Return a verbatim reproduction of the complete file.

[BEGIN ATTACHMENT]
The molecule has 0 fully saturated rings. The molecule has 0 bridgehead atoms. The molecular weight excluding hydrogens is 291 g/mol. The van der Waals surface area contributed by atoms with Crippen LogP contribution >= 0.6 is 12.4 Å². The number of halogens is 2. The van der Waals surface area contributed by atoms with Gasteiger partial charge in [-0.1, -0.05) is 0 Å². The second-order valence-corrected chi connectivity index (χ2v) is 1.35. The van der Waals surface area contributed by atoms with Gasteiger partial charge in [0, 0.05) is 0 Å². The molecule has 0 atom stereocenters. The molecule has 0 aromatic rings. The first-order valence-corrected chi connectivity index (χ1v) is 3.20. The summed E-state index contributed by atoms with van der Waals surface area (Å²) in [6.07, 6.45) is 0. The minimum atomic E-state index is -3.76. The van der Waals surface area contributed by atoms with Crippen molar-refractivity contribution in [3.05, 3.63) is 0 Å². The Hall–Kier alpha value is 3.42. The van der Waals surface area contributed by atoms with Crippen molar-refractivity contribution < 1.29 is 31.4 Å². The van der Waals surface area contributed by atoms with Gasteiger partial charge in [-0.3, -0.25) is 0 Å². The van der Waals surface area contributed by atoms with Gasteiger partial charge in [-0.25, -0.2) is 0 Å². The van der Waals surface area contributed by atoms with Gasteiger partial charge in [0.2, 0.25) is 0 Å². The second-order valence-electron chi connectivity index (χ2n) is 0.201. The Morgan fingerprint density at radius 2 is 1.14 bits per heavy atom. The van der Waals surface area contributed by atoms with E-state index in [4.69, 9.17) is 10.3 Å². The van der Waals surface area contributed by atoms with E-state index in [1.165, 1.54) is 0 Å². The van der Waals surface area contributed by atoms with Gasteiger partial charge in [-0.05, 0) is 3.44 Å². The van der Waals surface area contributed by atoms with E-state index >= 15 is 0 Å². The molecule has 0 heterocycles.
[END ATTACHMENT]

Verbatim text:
The molecule has 0 fully saturated rings. The molecule has 0 bridgehead atoms. The molecular weight excluding hydrogens is 291 g/mol. The van der Waals surface area contributed by atoms with Crippen LogP contribution >= 0.6 is 12.4 Å². The number of halogens is 2. The van der Waals surface area contributed by atoms with Gasteiger partial charge in [-0.1, -0.05) is 0 Å². The second-order valence-corrected chi connectivity index (χ2v) is 1.35. The van der Waals surface area contributed by atoms with Gasteiger partial charge in [0, 0.05) is 0 Å². The molecule has 0 atom stereocenters. The molecule has 0 aromatic rings. The first-order valence-corrected chi connectivity index (χ1v) is 3.20. The summed E-state index contributed by atoms with van der Waals surface area (Å²) in [6.07, 6.45) is 0. The minimum atomic E-state index is -3.76. The van der Waals surface area contributed by atoms with Crippen molar-refractivity contribution in [3.05, 3.63) is 0 Å². The Hall–Kier alpha value is 3.42. The van der Waals surface area contributed by atoms with Crippen molar-refractivity contribution < 1.29 is 31.4 Å². The van der Waals surface area contributed by atoms with Gasteiger partial charge in [-0.3, -0.25) is 0 Å². The van der Waals surface area contributed by atoms with Gasteiger partial charge in [-0.25, -0.2) is 0 Å². The van der Waals surface area contributed by atoms with Gasteiger partial charge in [0.2, 0.25) is 0 Å². The second-order valence-electron chi connectivity index (χ2n) is 0.201. The Morgan fingerprint density at radius 2 is 1.14 bits per heavy atom. The van der Waals surface area contributed by atoms with E-state index in [4.69, 9.17) is 10.3 Å². The van der Waals surface area contributed by atoms with E-state index in [1.165, 1.54) is 0 Å². The van der Waals surface area contributed by atoms with Gasteiger partial charge in [-0.05, 0) is 3.44 Å². The van der Waals surface area contributed by atoms with E-state index >= 15 is 0 Å². The molecule has 0 heterocycles.